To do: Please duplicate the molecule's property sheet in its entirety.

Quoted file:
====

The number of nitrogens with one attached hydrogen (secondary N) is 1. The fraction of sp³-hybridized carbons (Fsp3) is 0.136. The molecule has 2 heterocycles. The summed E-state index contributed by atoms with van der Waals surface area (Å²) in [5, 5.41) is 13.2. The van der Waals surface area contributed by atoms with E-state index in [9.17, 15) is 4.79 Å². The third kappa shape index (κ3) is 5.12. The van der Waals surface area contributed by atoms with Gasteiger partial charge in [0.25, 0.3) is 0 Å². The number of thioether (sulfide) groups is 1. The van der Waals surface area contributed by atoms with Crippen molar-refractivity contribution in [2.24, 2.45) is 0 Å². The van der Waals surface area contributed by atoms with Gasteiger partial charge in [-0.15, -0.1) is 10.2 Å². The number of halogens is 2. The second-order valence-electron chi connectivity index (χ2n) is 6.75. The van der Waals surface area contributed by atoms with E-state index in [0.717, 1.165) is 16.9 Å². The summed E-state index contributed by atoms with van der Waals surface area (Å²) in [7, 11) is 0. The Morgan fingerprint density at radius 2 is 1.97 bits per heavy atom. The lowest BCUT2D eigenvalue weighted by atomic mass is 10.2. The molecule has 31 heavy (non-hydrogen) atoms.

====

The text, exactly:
The number of nitrogens with one attached hydrogen (secondary N) is 1. The fraction of sp³-hybridized carbons (Fsp3) is 0.136. The molecule has 2 heterocycles. The summed E-state index contributed by atoms with van der Waals surface area (Å²) in [5, 5.41) is 13.2. The van der Waals surface area contributed by atoms with E-state index in [9.17, 15) is 4.79 Å². The third kappa shape index (κ3) is 5.12. The van der Waals surface area contributed by atoms with Gasteiger partial charge in [0.25, 0.3) is 0 Å². The number of thioether (sulfide) groups is 1. The van der Waals surface area contributed by atoms with Crippen molar-refractivity contribution in [2.24, 2.45) is 0 Å². The van der Waals surface area contributed by atoms with Gasteiger partial charge in [-0.15, -0.1) is 10.2 Å². The number of halogens is 2. The second-order valence-electron chi connectivity index (χ2n) is 6.75. The van der Waals surface area contributed by atoms with E-state index in [0.717, 1.165) is 16.9 Å². The summed E-state index contributed by atoms with van der Waals surface area (Å²) in [7, 11) is 0. The Morgan fingerprint density at radius 2 is 1.97 bits per heavy atom. The lowest BCUT2D eigenvalue weighted by atomic mass is 10.2. The molecule has 31 heavy (non-hydrogen) atoms.